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Dissertation/Thesis Abstract

Effects of hemorrhagic shock and fraction of inspired oxygen on hydrogen peroxide and apoptosis in rat lung and diaphragm
by Mach, William J., Ph.D., University of Kansas, 2010, 153; 3404807
Abstract (Summary)

Hemorrhagic shock (HS) is the single most common cause of death in civilian and military personnel experiencing trauma (Alam & Rhee, 2007). Immediate resuscitation for HS can involve the administration of supplemental oxygen (O2) above ambient levels (0.21) using a non-rebreather face mask and high flow O2 of 10-15 L/min (Trauma, 2008). With supplementary O2, reactive oxygen species (ROS) may be increased leading to oxidative damage to deoxyribonucleic acid (DNA), proteins and lipid membranes (Rushing & Britt, 2008). During hyperoxia, ROS can cause a secondary oxidative injury to cells and tissues especially in the lungs and diaphragm.

The optimal amount of O2 to be administered following HS is not clearly defined. The purpose of this dissertation was to investigate the optimal fraction of inspired oxygen (FIO2) to be administered following HS by determining the amount of hydrogen peroxide (H2O2) and apoptosis in the lungs and diaphragm. Previous animal studies have demonstrated that dopamine (DA) can scavenge free radicals or decrease ROS by increasing blood flow and can decrease apoptosis by activating β-2 adrenoreceptors (Communal, Singh, Sawyer, & Colucci, 1999; Patterson et al., 2004; J. D. Pierce, Goodyear-Bruch, Hall, & Clancy, 2006; J. D. Pierce, Goodyear-Bruch, Hall, Reed, & Clancy, 2008) Therefore, we conducted additional experiments to determine if DA with various FIO2s following HS reduces apoptosis in these tissues.

Adult male Sprague-Dawley rats (n = 112) were anesthetized; a tracheostomy was performed and catheters were inserted in the carotid and femoral arteries. HS was elicited by withdrawing 40% of the rat’s blood volume over 30 minutes. This was followed by the rat breathing one of the following FIO 2 concentrations (0.21, 0.40, 0.60, and 1.00) without and with concurrent DA (10 mcg/kg/min) for 60 minutes. The animal was euthanized and the lungs and diaphragm excised and prepared for measurement of H2O 2 and nuclear DNA damage (apoptosis). Hydrogen peroxide was quantified using dihydrofluorescein diacetate (Hfluor-DA) and laser scanning cytometry. Percent apoptosis was determined using differential dye up-take and fluorescent microscopy.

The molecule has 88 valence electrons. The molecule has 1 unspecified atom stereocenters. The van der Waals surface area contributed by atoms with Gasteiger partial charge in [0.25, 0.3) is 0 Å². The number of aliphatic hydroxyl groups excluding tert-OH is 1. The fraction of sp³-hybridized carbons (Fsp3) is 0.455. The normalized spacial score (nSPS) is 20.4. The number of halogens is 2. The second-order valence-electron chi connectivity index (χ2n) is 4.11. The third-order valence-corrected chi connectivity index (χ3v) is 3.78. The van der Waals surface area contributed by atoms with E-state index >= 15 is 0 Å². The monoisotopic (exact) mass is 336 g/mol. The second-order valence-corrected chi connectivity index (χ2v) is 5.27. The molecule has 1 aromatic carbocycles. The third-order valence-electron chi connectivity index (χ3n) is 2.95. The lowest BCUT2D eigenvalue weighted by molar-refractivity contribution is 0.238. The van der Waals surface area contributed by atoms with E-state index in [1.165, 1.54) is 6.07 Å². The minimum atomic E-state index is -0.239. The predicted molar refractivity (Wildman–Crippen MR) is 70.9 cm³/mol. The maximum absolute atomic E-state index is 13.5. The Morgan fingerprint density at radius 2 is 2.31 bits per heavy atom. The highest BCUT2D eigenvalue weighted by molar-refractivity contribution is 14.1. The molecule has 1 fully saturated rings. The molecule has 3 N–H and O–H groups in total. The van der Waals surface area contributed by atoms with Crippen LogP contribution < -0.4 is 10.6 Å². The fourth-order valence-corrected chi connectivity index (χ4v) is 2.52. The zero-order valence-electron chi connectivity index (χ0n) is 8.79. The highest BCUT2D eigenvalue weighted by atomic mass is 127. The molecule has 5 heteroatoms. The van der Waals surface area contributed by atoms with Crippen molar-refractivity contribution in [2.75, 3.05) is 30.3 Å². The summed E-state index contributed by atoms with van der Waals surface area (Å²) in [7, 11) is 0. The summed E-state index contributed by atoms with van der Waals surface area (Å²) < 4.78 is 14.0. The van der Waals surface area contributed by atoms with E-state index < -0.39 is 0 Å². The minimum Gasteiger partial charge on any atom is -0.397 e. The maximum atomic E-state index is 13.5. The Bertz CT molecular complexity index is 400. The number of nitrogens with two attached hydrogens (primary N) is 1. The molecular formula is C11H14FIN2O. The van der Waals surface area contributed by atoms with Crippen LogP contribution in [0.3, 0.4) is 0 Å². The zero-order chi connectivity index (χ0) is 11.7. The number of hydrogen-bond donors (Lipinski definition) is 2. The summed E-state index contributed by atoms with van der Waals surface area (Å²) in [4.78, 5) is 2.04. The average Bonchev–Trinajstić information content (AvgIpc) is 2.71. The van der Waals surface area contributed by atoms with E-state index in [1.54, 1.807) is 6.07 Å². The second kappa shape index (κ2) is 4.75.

The amount of lung and diaphragm H2O2 and percent apoptosis were greatest in the 0.21 and 1.00 FIO2 concentrations and the least amounts were observed in rats when using 0.40. Infusing DA significantly decreased H2O2 and apoptosis in both tissues at all FIO2's except 0.40. The lack of difference in rats receiving 0.40 with DA was because of the already reduced H2O2 and apoptosis values. In conclusion, an FIO2 of 0.40 was optimal for attenuation of lung and diaphragm H2O2 and apoptosis following HS. When greater FIO2s are necessary, adding DA to the resuscitation regimen may diminish ROS-induced cellular injury.

Indexing (document details)
Advisor: Pierce, Janet D.
Commitee: Orr, James A., Pallikkathayil, Leonie, Wingate, Anita L., Yeh, Henry
School: University of Kansas
Department: Nursing
School Location: United States -- Kansas
Source: DAI-B 71/06, Dissertation Abstracts International
Subjects: Medicine, Nursing
Keywords: Apoptosis, Diaphragm, Hemorrhagic shock, Hydrogen peroxide, Lung, Oxygen
Publication Number: 3404807
ISBN: 978-1-124-02268-0
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